If you have a spouse and kids at home, I’ve seen many husband and wife teams working in shifts so someone is always with the kids. (This is what Carey and I are doing to care for our daughter.)
Flexibility and structure are opposing forces – but neither one is totally right. It’s got to be a balance between the two. Take advantage of both.
Step 6: Step into a higher level of partnership with the people in your house
We’ve become so used to doing things for ourselves!
But we don’t have to.
If you have a need that isn’t being filled, make sure you ASK your spouse to help you get it met before it blows up into a big issue. Don’t tough it out on your own. Your spouse can’t help you solve problems they don’t know about.
This is a perfect time to re-define responsibilities around the house and ask others to do chores they wouldn’t normally do.
Get strategic with chores, and share childcare responsibilities. Cover for each other to make room for self-care!
Part 2: The Art Of Remote Working
There are several key systems a person who works from home needs to stay productive.
Here are our favorites:
System 1: Implement a Start Work Routine and Finish Work Routine
Imagine opening your computer every day and knowing that you had the time to complete your most leveraged priorities, and knowing what would get pushed off to another time.
You’d be able to crush your work day and end it feeling accomplished and satisfied! That’s the power of the Start Work Routine.
It’s a simple 10 to 15 minute routine designed to refocus you on what’s most important to get done, without letting you get sucked into the most common pitfalls of starting your day.
Check out our Start Work Routine (as well as 3 other core routines) here.
At the end of the work day, you need to be able to DISENGAGE from your work and let your mind and body recover from the day.
When you don’t, you get stuck in a vicious cycle where you “become” your work. Ironically, your work suffers as a result!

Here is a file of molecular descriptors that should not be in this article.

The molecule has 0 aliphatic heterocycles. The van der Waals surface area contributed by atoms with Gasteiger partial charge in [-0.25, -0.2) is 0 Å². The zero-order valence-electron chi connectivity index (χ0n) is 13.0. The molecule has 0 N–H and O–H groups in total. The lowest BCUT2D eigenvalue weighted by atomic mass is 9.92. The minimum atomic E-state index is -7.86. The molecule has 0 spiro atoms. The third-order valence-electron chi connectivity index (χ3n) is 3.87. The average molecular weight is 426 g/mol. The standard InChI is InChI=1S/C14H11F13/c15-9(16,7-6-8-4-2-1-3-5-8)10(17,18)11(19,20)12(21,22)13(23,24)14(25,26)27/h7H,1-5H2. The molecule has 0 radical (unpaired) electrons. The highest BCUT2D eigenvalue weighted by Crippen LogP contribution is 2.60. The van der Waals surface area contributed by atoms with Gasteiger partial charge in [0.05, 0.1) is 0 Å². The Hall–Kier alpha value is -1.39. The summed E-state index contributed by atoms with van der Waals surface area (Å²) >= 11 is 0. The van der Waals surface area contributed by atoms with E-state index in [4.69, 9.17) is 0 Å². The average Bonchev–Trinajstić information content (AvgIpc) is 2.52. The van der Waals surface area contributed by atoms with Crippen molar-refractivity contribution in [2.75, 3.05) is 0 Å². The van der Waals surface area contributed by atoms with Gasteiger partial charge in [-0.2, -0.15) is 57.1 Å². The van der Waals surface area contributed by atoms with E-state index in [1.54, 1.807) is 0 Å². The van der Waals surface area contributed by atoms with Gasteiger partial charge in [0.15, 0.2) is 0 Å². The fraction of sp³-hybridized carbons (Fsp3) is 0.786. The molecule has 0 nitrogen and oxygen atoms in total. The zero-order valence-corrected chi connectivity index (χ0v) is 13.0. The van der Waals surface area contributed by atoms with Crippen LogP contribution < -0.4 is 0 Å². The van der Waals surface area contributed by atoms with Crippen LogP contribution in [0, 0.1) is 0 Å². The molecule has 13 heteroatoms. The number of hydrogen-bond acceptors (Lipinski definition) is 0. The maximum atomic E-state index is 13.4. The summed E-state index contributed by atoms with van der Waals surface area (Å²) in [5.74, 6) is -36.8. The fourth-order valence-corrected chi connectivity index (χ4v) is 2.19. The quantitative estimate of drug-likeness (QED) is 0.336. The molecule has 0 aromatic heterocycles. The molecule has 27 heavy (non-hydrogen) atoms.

A Finish Work Routine that will help you to celebrate what you accomplished, mourn what you didn’t, and create a game plan for tomorrow. Psychological studies have shown that this simple ritual allows you to disengage from work, because you know that you have a place to tackle it tomorrow.
Check out our Finish Work Routine (as well as 3 other core routines) here.
System 2: Use Timed Work Blocks
Working from home can make it harder to stay focused.
And I don’t care if you were voted Best Multitasker Ever…
In reality, no one is actually good at multitasking. It’s not even a real thing! What masquerades as multitasking is actually something called rapid task switching.
So every time you stop working to feed the dog, talk to a family member, or watch an episode of your favorite tv show… you’re forcing your brain to switch gears.
The result is a slow, tired, does-not-compute brain that has to repeatedly restart its operating system.
So how do we stay productive amidst the chaos?
Enter: The Sticky Focus Game!
It’s one of our master hacks for turbo charging productivity. It makes work fun, enables you to work faster, and keeps you focused on the task at hand.
Here’s how to play the game:
- Count the number of open 60-minute slots in your calendar for the day
- Write the day’s important tasks on sticky notes
- Line them up on your desk in order of importance
- Set a timer for 50 minutes
- Focus on that ONE task until the timer rings – no Facebook, no texting!
- Take a 10-minute break to celebrate – and really REWARD yourself during this time! (Pro tip: you can use your home-based distractions as a reward. Play with the dog! Have a dance party with the kids.)
- Repeat this process and race yourself!
Click here to download our Sticky Focus Game cheat sheet.
System 3: Create a Life Map
The Life Map is a one-page document that lays out the key leveraged actions you need to take to reach your big 1 year goal.
The purpose is to ensure that every week, you’re staying the course and not getting pulled off track.
People often confuse being EFFICIENT with being EFFECTIVE. We’ve all had the feeling of taking stock of our lives and realizing that we’ve been moving down the wrong path (sometimes for a long time!)… So there is such a thing as efficiently moving in the WRONG direction!
Effectiveness starts with massive clarity – a compelling and clear vision of what it all adds up to – and that’s exactly what the Life Map provides.
System 4: Pre-plan religiously
Pre-planning your week, in hour-by-hour detail, is one of the best ways to claim control over your time.
It’s the Arc Reactor to your Iron Man – the power source of your week.
I advise my clients to create an hour-by-hour time budget for their week, where they can allocate all 168 hours in advance. This might sound intense, but if you’re facing massive distractions it will be a life saver.